Published: July 5, 1998 By

Updated 1/4/1999

 red dress

[2] The 1 1/2 million Hazaras, Shi’ites in a Sunni country, Mongols among Indo-European tribes like the Pushtuns who make up 99% of Taleban’s core membership, were the last bastion of women’s rights in the country. Among the Hazaras you found women officials, teachers, doctors, medics, even soldiers; totally unlike life for women in Taleban-ruled territory. U.S. support for the Hazaras: nil.


[4] I visited the Hazara heartland in central Afghanistan twice this year, both times with relief missions. Farmers’ wives were attending makeshift schools in caves and mosques. 

 cave 2

[5] At Bamiyan University, young men and women students unveiled a banner to welcome our medical relief team: “WE ARE WARMLY WELCOMING OUR RESPECTABLE AMERICAN GUESTS IN HAZARASTAN.” In a women’s school in a village mosque, the class smiled proudly as one student wrote in Persian on the blackboard, “Knowledge is the salvation of all nations.” She wrote with a crumbling white stone; most Hazara schools were too poor to afford chalk.

 cave 1  cave 3

[8] Even worse, the United States lent and continues to lend its tacit blessing to the Taleban by doing nothing to stop them. In fact, American oil giant UNOCAL, closely tied to Saudi Arabia’s Delta Oil, was hosting Taleban delegates to the U.S. and praising them in Washington at the same time the Taleban were murdering and terrorizing women in Afghanistan. And at the same time Osama bin Laden, who bombed our embassies in Africa, was living as a welcome guest of the Taleban and helping finance their takeover of Afghanistan– a bit of incidental irony.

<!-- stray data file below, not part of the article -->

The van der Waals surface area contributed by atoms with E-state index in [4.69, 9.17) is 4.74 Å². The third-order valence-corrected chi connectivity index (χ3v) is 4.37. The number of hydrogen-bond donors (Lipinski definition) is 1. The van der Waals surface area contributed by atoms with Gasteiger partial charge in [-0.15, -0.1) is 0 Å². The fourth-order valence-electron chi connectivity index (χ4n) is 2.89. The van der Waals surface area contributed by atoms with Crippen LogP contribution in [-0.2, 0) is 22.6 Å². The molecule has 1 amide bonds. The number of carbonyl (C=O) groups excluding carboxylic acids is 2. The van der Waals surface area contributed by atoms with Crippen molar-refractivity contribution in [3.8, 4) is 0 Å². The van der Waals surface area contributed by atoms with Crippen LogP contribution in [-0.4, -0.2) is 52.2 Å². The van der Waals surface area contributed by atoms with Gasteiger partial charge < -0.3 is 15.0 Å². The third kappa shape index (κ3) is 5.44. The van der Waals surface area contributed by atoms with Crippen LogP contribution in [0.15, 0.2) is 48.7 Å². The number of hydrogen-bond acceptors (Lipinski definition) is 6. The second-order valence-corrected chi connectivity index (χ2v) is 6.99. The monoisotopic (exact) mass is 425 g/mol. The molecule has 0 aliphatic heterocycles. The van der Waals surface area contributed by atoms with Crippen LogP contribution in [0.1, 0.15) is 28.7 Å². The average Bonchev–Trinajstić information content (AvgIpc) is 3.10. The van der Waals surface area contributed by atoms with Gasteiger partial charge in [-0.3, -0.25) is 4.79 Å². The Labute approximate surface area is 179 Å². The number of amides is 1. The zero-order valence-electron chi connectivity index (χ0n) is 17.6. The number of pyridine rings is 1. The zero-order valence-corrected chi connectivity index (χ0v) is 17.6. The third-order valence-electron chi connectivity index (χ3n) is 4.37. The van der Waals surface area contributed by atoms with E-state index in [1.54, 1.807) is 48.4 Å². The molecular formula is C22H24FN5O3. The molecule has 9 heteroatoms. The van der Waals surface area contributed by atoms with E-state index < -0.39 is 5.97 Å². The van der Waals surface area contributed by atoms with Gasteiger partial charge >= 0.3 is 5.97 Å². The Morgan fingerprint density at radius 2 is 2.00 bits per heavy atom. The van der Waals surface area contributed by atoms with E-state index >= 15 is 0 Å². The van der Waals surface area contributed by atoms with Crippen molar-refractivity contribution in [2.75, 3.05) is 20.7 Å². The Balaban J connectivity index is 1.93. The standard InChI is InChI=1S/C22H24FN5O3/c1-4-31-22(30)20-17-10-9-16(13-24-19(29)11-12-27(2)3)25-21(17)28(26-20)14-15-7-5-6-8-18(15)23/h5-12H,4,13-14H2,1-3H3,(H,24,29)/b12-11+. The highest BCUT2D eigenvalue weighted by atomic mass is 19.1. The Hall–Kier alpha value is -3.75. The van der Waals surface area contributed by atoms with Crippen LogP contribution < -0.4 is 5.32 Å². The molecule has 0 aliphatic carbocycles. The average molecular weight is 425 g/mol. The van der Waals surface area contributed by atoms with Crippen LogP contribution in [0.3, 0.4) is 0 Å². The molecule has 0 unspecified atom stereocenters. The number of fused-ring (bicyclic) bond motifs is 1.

[10] Now, with the capture of the Hazarajat by Taleban, even more Afghans are dying. At least one male Afghan U.N. worker has reportedly been murdered; not coincidentally, he was working with an agency that focused on women’s welfare and rights. There are reports that hundreds of Hazara civilians have been arrested and killed as well.

Film Clip: Samantha Reynolds, a United Nations field worker in northern Afghanistan.


[11] Consider carefully the Department of State’s instructions to its spokespeople regarding Taleban war crimes in Bamiyan, the Hazarajat heartland: “IF ASKED ABOUT WAR CRIMES: WE ARE AWARE OF CLAIMS THAT THE TALIBAN HAVE KILLED CIVILIANS DURING THE CAPTURE OF BAMIYAN. AT THIS POINT, WE DO NOT HAVE ANY INFORMATION THAT COULD PROVE OR DISPROVE THESE REPORTS.” In the journalism business, we call this stonewalling last time I checked. It’s a Brave New World in Foggy Bottom, no doubt about it.


[12] I think of the women I met in the Hazarajat: the hardworking teachers and medics, afire with idealism; the women leaders who told me proudly of how they celebrated the International Day of the Woman this March with a parade through Bamiyan; the writers who were preparing to put out a women’s literary magazine, of poetry, stories, essays. Well, kiss it all goodby. It’s all dead now, drowned in innocent blood and dirty oil.

Update 12/21/98.

[13] According to reports from Hazara refugees coming from Afghanistan, the Taleban have carried out widespread atrocities and massacres since they took over the Bamiyan Valley late this summer. There is no firm news about the fate of the various Hazara women’s educational, medical and political groups in Bamiyan, but the Taliban continue to refuse to allow human rights observers into the country, and in the northern city of Mazar-i-Sharif they have committed literally thousands of murders and rapes of the city’s Hazara civilians. No one in the U.S. government is doing anything to save the Hazaras or Afghan women in general.

[14] Unocal has pulled out of the pipeline deal for now, but recently American mineral/mining exploration executives visited Taleban in Kabul looking for deals.